‘Aye, but it’s vintage,’ she murmurs a bit defensively.
Scots vegans are much more tolerant than London ones is all I can say.
Malacarne is a small cafe in the south of Glasgow, which serves vegetarian and vegan food. I went with a bunch of vegan influencers. Their pancakes were particularly fluffy which isn’t always the case with the vegan version.
Inspired by my visit to Vegan Glasgow, I’ve made a ‘Scottish’ BBQ jackfruit taco. Jackfruit, an enormous khaki green carbuncle, the size of a watermelon, which looks similar and is related to the breadfruit, is grown in the tropics. Like the durian which it also resembles, it can, when ripe, emit a strong but infinitely more pleasant aroma.
In Kilburn, North West London, where I live, you can buy it fresh. Failing that, look for tinned green jackfruit in water not syrup. The fruit itself has three elements to it, a central core that you discard, a ‘pleated’ outer ring, known as ‘arils’, that you can rip in the manner of pulled pork and seed-like structures which can also be eaten.
Jackfruit is popular on vegan menus, providing a meaty texture and fibre. It’s sometimes known as ‘tree-mutton’.
Whisky ‘BBQ’ Jackfruit Taco Recipe with pink pickled onions
1 red onion, skinned, sliced thinly
300ml White wine vinegar
Whisky-roasted Brown Sugar
150g Soft brown sugar
1 dram of whisky
For the Jackfruit
1 tin of young green jackfruit in water, core discarded.
1 tsp dried smoked garlic or 2 cloves, crushed, of black garlic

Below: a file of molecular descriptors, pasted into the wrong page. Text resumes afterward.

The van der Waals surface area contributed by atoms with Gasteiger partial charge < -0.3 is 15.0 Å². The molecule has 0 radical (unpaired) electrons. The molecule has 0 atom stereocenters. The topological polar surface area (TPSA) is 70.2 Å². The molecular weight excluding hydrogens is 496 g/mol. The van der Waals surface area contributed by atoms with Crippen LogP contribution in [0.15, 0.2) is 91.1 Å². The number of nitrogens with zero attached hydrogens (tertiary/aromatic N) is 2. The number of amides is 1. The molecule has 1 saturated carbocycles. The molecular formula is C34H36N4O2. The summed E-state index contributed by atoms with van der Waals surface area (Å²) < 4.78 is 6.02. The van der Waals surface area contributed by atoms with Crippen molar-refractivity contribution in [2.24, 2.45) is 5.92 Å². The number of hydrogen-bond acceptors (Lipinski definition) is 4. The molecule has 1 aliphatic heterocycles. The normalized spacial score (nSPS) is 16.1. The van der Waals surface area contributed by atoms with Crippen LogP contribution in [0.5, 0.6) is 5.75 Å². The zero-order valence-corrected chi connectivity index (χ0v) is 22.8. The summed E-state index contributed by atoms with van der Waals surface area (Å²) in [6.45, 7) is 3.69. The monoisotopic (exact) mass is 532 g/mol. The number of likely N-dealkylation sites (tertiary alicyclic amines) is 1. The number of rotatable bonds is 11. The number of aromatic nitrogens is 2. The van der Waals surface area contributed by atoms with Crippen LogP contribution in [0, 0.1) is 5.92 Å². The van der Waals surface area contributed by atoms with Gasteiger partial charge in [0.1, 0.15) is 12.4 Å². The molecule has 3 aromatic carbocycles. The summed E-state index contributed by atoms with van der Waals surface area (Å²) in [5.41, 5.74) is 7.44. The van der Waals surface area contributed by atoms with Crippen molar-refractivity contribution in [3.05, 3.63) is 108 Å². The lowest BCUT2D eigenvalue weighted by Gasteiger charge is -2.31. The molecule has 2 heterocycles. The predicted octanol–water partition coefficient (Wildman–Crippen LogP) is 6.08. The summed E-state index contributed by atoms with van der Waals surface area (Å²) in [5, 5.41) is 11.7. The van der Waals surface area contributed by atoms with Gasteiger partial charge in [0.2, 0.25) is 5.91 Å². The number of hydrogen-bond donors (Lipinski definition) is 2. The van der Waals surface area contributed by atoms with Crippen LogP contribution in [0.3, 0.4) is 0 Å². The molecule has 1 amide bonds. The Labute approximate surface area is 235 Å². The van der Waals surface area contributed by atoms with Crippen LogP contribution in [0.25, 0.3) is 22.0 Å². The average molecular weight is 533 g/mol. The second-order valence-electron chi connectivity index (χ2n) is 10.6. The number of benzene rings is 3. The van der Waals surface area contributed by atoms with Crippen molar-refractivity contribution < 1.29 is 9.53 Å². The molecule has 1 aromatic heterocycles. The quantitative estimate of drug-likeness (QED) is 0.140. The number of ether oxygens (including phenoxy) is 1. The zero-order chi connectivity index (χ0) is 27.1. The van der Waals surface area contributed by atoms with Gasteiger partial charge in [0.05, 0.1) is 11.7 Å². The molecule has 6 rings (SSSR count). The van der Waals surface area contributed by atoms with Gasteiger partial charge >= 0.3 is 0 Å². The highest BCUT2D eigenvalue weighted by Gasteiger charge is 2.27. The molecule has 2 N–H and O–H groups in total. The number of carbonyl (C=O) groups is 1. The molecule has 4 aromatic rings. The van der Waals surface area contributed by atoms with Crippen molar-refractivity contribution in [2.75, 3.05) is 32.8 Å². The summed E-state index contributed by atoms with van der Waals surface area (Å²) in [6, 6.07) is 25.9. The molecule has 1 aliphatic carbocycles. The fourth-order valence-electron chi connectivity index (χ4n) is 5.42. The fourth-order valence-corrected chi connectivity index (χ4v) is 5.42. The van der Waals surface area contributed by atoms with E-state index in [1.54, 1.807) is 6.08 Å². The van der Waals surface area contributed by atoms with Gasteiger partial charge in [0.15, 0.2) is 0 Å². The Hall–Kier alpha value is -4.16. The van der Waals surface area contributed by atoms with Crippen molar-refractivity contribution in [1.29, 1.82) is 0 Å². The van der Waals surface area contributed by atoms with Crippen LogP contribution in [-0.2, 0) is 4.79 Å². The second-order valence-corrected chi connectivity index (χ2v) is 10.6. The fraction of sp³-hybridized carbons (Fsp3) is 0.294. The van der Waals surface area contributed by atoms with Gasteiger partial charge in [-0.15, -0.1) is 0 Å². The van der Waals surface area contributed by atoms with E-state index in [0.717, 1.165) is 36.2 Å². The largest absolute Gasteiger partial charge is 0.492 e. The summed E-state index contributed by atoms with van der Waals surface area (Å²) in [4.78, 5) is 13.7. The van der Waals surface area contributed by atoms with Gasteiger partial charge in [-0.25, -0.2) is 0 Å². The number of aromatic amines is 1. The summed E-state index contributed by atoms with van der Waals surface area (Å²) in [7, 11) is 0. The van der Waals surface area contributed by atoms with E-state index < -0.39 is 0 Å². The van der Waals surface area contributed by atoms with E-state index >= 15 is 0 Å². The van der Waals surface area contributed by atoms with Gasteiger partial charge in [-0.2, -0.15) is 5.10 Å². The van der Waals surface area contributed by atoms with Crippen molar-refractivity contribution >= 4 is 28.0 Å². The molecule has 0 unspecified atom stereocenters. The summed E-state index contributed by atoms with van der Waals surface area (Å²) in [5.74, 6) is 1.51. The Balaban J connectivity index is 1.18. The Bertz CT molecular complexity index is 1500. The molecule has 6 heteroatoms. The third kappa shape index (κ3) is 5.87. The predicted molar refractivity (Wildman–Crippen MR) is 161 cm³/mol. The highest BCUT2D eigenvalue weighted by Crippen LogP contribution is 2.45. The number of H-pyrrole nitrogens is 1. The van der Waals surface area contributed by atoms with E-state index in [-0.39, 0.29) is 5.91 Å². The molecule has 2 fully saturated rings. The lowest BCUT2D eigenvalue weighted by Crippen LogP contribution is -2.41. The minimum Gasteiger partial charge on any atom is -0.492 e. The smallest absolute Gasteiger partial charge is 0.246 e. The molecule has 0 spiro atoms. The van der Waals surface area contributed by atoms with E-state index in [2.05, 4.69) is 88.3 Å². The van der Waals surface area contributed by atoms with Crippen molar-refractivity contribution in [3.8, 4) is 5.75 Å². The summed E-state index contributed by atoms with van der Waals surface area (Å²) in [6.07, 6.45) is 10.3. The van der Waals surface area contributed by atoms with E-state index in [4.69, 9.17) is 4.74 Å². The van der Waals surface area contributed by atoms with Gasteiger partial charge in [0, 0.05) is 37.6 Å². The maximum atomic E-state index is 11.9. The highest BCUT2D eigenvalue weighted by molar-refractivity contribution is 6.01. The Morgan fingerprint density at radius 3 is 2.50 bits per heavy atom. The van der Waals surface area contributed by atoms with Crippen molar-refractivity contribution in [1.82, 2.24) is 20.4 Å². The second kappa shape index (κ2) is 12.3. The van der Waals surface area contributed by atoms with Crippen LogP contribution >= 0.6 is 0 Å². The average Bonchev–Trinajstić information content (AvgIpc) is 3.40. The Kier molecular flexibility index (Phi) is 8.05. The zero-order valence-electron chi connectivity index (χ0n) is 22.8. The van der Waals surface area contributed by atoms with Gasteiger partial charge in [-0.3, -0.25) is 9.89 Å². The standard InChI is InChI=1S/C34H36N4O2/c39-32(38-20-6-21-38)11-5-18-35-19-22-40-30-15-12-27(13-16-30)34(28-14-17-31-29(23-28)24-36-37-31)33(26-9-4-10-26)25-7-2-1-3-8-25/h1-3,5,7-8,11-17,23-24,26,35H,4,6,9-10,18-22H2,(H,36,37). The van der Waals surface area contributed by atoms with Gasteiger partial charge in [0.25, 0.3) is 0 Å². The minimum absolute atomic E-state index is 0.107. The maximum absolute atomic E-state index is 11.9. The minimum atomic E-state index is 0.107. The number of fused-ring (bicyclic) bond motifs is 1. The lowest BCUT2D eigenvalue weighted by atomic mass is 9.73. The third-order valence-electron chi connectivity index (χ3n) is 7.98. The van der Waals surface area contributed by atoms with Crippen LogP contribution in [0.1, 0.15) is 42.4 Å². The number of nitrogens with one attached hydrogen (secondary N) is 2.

1/2tsp cumin, ground
1tsp sweet paprika, ground
1/2tsp white pepper, ground
3tbsp whisky roasted brown sugar (recipe below) or plain brown sugar
1tbsp smoked salt
A few drops of liquid smoke
2 chipotle en adobo and some of the sauce, either buy or do recipe in link, it’s another good store cupboard essential.
2tbsp olive oil
4 to 6 Corn tacos
For the pink pickled onions, put the sliced onions in a jar.
In a pan on a low heat, add the sugar and salt to the vinegar, stir until dissolved. Leave to cool.
Then add to the onions.
Leave for at least an hour or overnight until the onions turn pink.
This can be left in the fridge for 3 weeks.
For the whisky roasted sugar, preheat the oven to 170ºC.
Spread the sugar on some parchment paper (or a Silpat) on a roasting tray.
Sprinkle with the whisky.
Roast for 15 minutes or so.
The sugar will go hard if left (it lasts forever) but I break it up in a pestle and mortar.
For the jackfruit:
Prepare the jackfruit, then add all the list of ingredients including the chipotle en adobo and mix together.
In a pan on a medium heat, add the olive oil, then the jackfruit mixture. Fry gently for five minutes.
Take a corn taco, add some of the jackfruit, a scoop of pink pickled onions, a squeeze of fresh lime. Season with salt to taste and eat!
I travelled to Glasgow via the Caledonian Sleeper, courtesy of ScotRail. Next year this train will be upgraded to include double beds and wifi. I adore sleepers, so romantic.
I stayed at the Abode hotel which features a 1930s ‘cage’ lift. The staff were very helpful, especially when I flooded my bedroom. Sorry.